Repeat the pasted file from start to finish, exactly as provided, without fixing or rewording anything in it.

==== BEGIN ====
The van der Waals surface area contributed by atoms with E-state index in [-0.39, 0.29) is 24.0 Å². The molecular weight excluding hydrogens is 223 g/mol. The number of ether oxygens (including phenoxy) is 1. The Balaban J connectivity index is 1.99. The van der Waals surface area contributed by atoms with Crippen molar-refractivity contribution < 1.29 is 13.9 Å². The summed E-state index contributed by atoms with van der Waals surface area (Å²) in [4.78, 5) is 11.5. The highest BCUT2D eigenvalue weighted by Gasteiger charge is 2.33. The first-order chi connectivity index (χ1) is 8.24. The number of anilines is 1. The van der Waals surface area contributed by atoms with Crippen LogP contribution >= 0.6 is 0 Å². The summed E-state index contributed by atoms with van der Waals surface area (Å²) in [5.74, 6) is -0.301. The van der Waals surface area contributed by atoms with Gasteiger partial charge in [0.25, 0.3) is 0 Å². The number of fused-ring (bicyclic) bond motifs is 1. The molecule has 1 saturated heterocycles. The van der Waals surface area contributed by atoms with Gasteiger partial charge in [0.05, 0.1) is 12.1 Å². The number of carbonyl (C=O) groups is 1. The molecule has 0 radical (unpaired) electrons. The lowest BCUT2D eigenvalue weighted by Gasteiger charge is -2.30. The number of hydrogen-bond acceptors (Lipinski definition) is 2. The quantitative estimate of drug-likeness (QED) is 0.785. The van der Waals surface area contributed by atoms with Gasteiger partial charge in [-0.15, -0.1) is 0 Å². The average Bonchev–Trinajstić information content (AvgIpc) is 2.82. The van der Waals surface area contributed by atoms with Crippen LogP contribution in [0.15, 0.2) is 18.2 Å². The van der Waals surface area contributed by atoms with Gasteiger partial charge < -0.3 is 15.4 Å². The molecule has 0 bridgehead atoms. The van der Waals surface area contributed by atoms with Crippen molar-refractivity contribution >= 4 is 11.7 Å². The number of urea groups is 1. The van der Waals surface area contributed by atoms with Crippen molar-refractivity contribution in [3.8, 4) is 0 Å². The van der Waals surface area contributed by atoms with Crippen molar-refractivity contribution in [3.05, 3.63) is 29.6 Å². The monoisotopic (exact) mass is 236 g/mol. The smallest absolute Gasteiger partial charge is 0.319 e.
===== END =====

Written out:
The van der Waals surface area contributed by atoms with E-state index in [-0.39, 0.29) is 24.0 Å². The molecular weight excluding hydrogens is 223 g/mol. The number of ether oxygens (including phenoxy) is 1. The Balaban J connectivity index is 1.99. The van der Waals surface area contributed by atoms with Crippen molar-refractivity contribution < 1.29 is 13.9 Å². The summed E-state index contributed by atoms with van der Waals surface area (Å²) in [4.78, 5) is 11.5. The highest BCUT2D eigenvalue weighted by Gasteiger charge is 2.33. The first-order chi connectivity index (χ1) is 8.24. The number of anilines is 1. The van der Waals surface area contributed by atoms with Crippen LogP contribution >= 0.6 is 0 Å². The summed E-state index contributed by atoms with van der Waals surface area (Å²) in [5.74, 6) is -0.301. The van der Waals surface area contributed by atoms with Gasteiger partial charge in [0.25, 0.3) is 0 Å². The number of fused-ring (bicyclic) bond motifs is 1. The molecule has 1 saturated heterocycles. The van der Waals surface area contributed by atoms with Gasteiger partial charge in [0.05, 0.1) is 12.1 Å². The number of carbonyl (C=O) groups is 1. The molecule has 0 radical (unpaired) electrons. The lowest BCUT2D eigenvalue weighted by Gasteiger charge is -2.30. The number of hydrogen-bond acceptors (Lipinski definition) is 2. The quantitative estimate of drug-likeness (QED) is 0.785. The van der Waals surface area contributed by atoms with Gasteiger partial charge in [-0.15, -0.1) is 0 Å². The average Bonchev–Trinajstić information content (AvgIpc) is 2.82. The van der Waals surface area contributed by atoms with Crippen LogP contribution in [0.15, 0.2) is 18.2 Å². The van der Waals surface area contributed by atoms with Gasteiger partial charge < -0.3 is 15.4 Å². The molecule has 0 bridgehead atoms. The van der Waals surface area contributed by atoms with Crippen molar-refractivity contribution >= 4 is 11.7 Å². The number of urea groups is 1. The van der Waals surface area contributed by atoms with Crippen molar-refractivity contribution in [3.8, 4) is 0 Å². The van der Waals surface area contributed by atoms with Crippen molar-refractivity contribution in [3.05, 3.63) is 29.6 Å². The monoisotopic (exact) mass is 236 g/mol. The smallest absolute Gasteiger partial charge is 0.319 e.